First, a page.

Happy New Year: 新年快乐 (xīn nián kuài lè)

This year Friday 12th February marks the start of the Chinese New Year and is celebrated by communities across the world. The reason why Chinese New Year is different compared to the Gregorian calendar (which traditionally celebrates New Year on 1st January), is due to the start of the lunar new year, which is when there is the start of a new moon. 

The festival starts on 12th February and lasts up to 16 days. Under normal circumstances, families would travel far and wide to see their family and friends, however with the strict coronavirus restrictions in place, it is not possible this year. 

However, there are still some great activities for young children to get involved in at home and though there are lots of websites that offer activities, these are just a small selection we found.

  • 1) Which Zodiac Animal Sign Are You? 

  • There are 12 animals which represent the Chinese zodiac signs, and each year is associated with one of these animals.

    Find your zodiac sign below:

    RAT: 1936, 1948, 1960, 1972, 1984, 1996, 2008, 2020

    OX: 1937, 1949, 1961, 1973, 1985, 1997, 2009, 2021

    TIGER: 1938, 1950, 1962, 1974, 1986, 1998, 2010

    RABBIT: 1939, 1951, 1963, 1975, 1987, 1999, 2011, 2023

    DRAGON: 1940, 1952, 1964, 1976, 1988, 2000, 2012, 2024

    SNAKE: 1941, 1953, 1965, 1977, 1989, 2001, 2013, 2025

    HORSE: 1942, 1954, 1966, 1978, 1990, 2002, 2014, 2026

    GOAT/SHEEP: 1943, 1955, 1967, 1979, 1991, 2003, 2015, 2027

    MONKEY: 1944, 1956, 1968, 1980, 1992, 2004, 2016, 2028

    ROOSTER: 1945, 1957, 1969, 1981, 1993, 2005, 2017, 2029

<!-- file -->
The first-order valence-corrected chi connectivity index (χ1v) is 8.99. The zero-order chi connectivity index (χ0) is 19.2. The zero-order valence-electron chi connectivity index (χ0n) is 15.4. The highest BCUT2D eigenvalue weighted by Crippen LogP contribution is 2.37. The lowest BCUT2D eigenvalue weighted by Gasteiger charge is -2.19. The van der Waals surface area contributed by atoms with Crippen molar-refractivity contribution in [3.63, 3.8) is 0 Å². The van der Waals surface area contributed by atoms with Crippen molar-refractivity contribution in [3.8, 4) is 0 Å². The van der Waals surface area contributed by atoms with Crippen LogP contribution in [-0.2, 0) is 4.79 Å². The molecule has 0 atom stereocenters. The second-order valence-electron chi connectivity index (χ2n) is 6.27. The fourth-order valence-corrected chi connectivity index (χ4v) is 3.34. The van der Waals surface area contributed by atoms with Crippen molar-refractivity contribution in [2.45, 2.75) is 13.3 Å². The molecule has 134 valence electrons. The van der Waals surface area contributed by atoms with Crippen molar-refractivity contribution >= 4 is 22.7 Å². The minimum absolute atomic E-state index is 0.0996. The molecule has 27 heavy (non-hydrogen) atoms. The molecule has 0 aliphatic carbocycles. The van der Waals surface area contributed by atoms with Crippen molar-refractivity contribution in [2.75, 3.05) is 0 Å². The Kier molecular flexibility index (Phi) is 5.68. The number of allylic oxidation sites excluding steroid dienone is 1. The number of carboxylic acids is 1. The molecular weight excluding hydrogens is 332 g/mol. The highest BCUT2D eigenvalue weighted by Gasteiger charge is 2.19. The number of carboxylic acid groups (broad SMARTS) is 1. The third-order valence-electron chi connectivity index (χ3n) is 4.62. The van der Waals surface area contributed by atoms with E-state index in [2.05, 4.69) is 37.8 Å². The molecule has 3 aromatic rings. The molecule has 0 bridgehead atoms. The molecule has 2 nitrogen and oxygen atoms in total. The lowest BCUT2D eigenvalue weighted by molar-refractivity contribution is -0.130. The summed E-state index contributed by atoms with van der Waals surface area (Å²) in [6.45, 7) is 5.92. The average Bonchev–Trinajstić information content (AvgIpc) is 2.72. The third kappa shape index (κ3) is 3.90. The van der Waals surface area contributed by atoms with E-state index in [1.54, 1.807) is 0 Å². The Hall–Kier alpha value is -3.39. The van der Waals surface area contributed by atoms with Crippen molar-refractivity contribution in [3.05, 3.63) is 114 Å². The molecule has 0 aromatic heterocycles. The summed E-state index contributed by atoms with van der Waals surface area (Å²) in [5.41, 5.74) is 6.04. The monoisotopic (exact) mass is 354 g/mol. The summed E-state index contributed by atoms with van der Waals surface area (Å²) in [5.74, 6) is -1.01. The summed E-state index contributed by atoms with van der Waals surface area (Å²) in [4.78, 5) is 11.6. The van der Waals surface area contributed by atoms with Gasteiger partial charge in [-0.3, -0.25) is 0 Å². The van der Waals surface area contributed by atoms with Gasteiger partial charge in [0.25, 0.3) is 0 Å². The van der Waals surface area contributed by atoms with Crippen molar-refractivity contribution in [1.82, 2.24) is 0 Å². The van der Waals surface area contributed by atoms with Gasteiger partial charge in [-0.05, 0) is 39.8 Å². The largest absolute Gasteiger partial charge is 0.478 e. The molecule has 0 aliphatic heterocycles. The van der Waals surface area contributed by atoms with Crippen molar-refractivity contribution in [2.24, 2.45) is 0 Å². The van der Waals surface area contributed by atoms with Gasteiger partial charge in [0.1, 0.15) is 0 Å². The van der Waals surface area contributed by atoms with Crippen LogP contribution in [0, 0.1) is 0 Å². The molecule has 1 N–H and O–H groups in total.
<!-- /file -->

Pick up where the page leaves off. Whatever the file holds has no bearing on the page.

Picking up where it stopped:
DOG: 1946, 1958, 1970, 1982, 1994, 2006, 2018, 2030

    PIG: 1947, 1959, 1971, 1983, 1995, 2007, 2019, 2031

  • And then colour in your sign on the Chinese Zodiac Colouring Pages: Colouring Pages
  • 2) Make a Lantern

  • Lanterns are a significant and symbolic decoration to hang around your house for Chinese New Year. Originally, lanterns were used to provide illumination but also as lucky charms to frighten away the Nian monster. According to legend, the fierce beast had sharp teeth and horns and would eat animals and people! Though this is of course only legend, so there is nothing for your children to be scared of.

  • Follow this link to see how you can make your own lantern: Paper Lanterns
  • 3) Make a Dragon

  • Dragons also play a symbolic role in the Chinese New Year. The origin of the Dragon Dance can be dated back to 206 BC-22 AD and was performed in ceremonies for worshipping ancestors and praying for rain. During the dance, the performers hold poles to raise and lower the Dragon, sometimes one man has a ‘Pearl of Wisdom’ on a pole and will entice the Dragon to follow him to the beat of a drum, as if searching for wisdom and knowledge. 

  • Learn how to make a mini Dragon Puppet with this quick and easy DIY tutorial: Dragon Puppet
  • 4) Red Envelopes

  • Instead of receiving presents as we do at Christmas, children are given red envelopes for Chinese New Year from family and friends. These red envelopes are sometimes decorated with symbols such as dragons and lions to represent good luck, and messages of good wishes can be found inside. 

  • You can find a simple template in the following link and decorate your own envelope: Red Envelopes

Author: Holly McLeod